• Shoot RAW and fix aperture to the max at 1/3 of the zoom range -  correct in post-processing
  • Nikon could add an “E” mode  where the ratio aperture/speed is kept constant - dreaming

Professional Grade

Professional grade zooms start at €1000 (DX) and €1600 (FX). Sigma/Tamron/Tokina (Sigtamina) offer equivalents to a lower price, but none is that “pro” like the original lenses.

The Nikkor/Canons are that good that they can compete with primes. Add the convenience of zooming in the heat of the battle (journalism, weddings) and it becomes clear that their price of four primes covering the range is actually a bargain (24/35/50/85mm)

The choices

For FX the Nikkor 24-70/2.8 is definitely first choice. The lack of VR underlines that this is a professional lens. It is mean to be used with flash/tripod in the hands of an experienced photographer.  Sigtaminas are close second in terms of IQ, distant second in terms of quality/handling. If you can live with that they are worth a look. For DX this range is less than optimal, unless you never shoot wider than 24mm or you plan to get a FX in the next months anyway.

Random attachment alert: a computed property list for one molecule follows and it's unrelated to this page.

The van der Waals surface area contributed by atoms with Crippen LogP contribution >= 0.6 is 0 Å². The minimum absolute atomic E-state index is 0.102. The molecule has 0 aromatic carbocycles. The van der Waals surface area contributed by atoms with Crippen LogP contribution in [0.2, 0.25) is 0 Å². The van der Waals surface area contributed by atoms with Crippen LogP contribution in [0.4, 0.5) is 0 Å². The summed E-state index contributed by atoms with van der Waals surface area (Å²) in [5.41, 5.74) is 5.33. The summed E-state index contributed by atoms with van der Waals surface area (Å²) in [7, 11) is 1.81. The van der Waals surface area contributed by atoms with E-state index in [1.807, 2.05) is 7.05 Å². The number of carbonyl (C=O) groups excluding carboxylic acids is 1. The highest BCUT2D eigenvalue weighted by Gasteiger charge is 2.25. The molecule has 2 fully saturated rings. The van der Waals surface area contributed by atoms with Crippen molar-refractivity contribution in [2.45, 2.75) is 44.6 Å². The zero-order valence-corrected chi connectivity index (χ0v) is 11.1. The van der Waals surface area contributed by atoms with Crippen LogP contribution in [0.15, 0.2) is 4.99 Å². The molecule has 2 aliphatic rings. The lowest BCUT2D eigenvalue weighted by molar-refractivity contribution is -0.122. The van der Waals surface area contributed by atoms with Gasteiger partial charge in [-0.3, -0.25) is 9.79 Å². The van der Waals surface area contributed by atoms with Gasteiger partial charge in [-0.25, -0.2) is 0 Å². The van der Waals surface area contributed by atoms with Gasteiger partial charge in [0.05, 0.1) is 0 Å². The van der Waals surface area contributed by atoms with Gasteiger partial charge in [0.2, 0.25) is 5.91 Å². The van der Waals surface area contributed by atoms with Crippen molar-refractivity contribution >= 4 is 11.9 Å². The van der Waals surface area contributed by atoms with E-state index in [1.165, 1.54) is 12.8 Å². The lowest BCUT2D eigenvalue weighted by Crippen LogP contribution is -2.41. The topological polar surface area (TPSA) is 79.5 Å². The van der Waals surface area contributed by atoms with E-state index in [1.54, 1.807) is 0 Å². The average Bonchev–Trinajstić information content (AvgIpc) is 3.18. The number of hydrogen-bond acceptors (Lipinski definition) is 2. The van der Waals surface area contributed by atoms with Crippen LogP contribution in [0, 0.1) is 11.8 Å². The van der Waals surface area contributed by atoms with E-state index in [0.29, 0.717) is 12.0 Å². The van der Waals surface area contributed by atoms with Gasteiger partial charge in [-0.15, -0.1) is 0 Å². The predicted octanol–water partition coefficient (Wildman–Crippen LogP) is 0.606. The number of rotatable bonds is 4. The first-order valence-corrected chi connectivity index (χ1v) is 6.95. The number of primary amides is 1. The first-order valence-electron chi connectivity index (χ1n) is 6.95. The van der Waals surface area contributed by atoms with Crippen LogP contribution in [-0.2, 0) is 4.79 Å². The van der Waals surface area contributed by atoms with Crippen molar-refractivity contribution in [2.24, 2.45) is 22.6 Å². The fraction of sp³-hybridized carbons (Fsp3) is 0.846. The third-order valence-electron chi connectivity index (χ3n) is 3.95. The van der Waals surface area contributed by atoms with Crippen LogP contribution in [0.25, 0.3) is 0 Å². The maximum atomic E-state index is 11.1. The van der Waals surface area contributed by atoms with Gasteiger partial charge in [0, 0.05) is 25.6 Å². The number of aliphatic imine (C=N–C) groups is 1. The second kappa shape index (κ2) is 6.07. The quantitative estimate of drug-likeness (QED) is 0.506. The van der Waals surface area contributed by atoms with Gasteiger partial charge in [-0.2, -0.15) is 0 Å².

When stepping down  there is the Nikkor 16-85, the Tamron 17-50(VC) and the Sigma 17-50OS for DX. The Tamron/Sigma a 2.8 lenses and I think the Sigma has an edge over the Tamron. The Nikkor is excellent, but slower. Its 5x zoom and fast  AF makes it made the grade.  In FX world you get f/4 lenses 24-120, but these are compromises (Nikon/Sigtamina) the DX segment is better staffed here

The entry grade in FX is almost non-existent (no wonder considering the price of FX bodies), some lenses from film days have survived. For DX there are the 18-55 and 18-105. The Nikkors are not much more expensive than Sigtaminas and better. The 18-55 is a bargain, the 18-105 a bit more expensive, but a big winner when you want to use a polarizer.

Super-zooms

Some year  ago the super zooms like 18-200(DX) and 28-300(FX) came out and they are quite popular. All super-zooms fall into the consumer range, their price almost into the pro grade. If it is really for convenience only the Nikkors are an option. Stay clear from the Sigma/Tamron installements, they are “competitively price”, but the IQ difference really shows in the price tag. The “travel light” argument is void: When travelling you almost never need a tele, unless you are going on a safari. In this case you travel to photograph and adding a dedicated tele isn’t really an inconvenience, is it?

Zoom vs Prime

You can always zoom with your feet -well, not always. Sometimes there isn’t the space to step back to get a group into the frame of you 50mm or perspective distortion forbids taking a portrait, because you happen to have a 24mm lens mounted. When I shoot low-light I carry zoom to get the standard shots and if things a calmer I mount a prime to get some candids. Two different styles of photography, two entirely different lenses. The zooms are the workhorses in a photographers bag.